Busy times and busy lives. 

I'm here to put a few things into a nutshell, put them out there for you to taste to see if you like them.  Hopefully there are a few squirrels tuning in.

OK.  First off is a the SUPER DISCOUNT of the title.  What it means is this.  If you spend your 86p (in the UK) or your $1.40 ish (in the US) on Beat On The Brat (And Other Stories), you'll be able to pick up the already legendary collection PULP INK for the meagre price of only 99c at Smashwords.

The way it works is this.  On the penultimate page of Beat On The Brat is a voucher code.  Make a note of it, mosey on over to Smashwords and get yourself a Pulp Ink bargain.

If you're not convinced about how much of a great deal that is, you'll find both books selected as Best Short Story E-book Collections over at Crime Fiction Lover (with a few other peaches besides).

There have been some other great things worthy of mention recently and I'd like to give voice to a few.

John Kenyon is setting up a new magazine called Grift.  Follow the link to find out what that's all about - it looks very exciting.

Darren Sant is following up his excellent Longcroft Estate story with another - Community Spirit, which has to be worth a few bob of anyone's money.  He's also involved with the recent poetry feasts at Close To The Bone.  It's become a regular Tuesday feature.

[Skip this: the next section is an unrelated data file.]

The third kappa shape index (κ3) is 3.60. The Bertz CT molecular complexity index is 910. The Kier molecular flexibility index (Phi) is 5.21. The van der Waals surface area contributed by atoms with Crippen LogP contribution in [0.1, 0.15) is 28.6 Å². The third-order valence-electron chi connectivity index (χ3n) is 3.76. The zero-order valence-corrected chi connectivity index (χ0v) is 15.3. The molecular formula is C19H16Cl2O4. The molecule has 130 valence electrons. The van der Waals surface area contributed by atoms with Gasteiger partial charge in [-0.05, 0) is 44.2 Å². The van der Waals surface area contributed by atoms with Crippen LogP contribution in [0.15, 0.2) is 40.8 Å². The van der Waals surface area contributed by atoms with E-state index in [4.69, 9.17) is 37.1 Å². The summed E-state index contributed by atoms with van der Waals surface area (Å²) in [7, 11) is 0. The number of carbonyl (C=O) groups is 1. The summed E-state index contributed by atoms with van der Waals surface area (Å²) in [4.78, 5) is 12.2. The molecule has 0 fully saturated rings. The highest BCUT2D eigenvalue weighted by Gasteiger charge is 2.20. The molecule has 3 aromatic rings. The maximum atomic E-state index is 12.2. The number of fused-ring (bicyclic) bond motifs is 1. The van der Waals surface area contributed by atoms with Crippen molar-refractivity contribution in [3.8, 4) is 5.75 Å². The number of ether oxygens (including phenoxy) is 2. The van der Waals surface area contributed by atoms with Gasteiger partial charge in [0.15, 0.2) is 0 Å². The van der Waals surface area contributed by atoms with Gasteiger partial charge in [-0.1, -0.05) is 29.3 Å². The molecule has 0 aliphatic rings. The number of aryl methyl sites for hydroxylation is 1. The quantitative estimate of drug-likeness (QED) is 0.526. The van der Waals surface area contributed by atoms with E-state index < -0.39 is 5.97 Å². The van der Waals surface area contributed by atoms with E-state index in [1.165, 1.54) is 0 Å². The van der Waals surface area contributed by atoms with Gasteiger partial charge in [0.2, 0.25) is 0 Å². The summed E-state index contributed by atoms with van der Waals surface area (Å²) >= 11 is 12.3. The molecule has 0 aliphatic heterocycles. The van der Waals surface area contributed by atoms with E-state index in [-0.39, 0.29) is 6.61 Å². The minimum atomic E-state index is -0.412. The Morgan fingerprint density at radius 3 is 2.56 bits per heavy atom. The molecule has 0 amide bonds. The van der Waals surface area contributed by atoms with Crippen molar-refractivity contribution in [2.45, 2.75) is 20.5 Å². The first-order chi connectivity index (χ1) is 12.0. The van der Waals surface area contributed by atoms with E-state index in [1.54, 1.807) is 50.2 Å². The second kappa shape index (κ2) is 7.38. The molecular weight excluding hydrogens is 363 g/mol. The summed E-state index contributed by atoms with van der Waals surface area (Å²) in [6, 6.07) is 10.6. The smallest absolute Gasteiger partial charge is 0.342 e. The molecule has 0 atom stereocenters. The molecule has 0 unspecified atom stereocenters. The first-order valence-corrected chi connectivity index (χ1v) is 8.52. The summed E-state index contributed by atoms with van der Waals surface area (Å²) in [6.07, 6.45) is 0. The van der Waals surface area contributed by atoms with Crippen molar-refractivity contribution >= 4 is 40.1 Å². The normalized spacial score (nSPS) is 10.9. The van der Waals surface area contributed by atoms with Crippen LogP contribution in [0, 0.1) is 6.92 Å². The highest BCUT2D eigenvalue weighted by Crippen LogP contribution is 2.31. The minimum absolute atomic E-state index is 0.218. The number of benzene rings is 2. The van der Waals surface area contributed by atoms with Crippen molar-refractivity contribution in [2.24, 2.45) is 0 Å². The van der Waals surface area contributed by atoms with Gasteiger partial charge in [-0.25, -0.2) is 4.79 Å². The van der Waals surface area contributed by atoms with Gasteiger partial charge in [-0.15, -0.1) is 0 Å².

Talking of poetry, the readers (the select few) of The Day My Coat Stuck On My Head have given some wonderful feedback, including children (for whom the work's intended).  I'm delighted by that.

I love a piece I read today over at Sabrina Ogden's place by Josh Stallings.  The more I get to know the man, the more I love him.  Well worth a read.

The Kindle store at Byker Books is full of 99p treats and Allan Guthrie has released Slammer as an e-book for the same 99p price in the UK (and that's not to be missed).

And Jen Forbus says lovely things about community - bang on.

Till soon.

Sunday, 11 September 2011


the skyline

tiered up like a wedding cake

till someone came to take a slice

and whipped the cherry from the top

taken from Busted Flat

Friday, 9 September 2011

Dancing With Myself: IAIN ROWAN interviews IAIN ROWAN

Interview started, 11:05am, 3rd September 2011, present one Iain Rowan, and myself, Iain Rowan. Could you please state your full name for the tape.
Iain Rowan.

You claim to be a writer Mr Rowan, is that correct?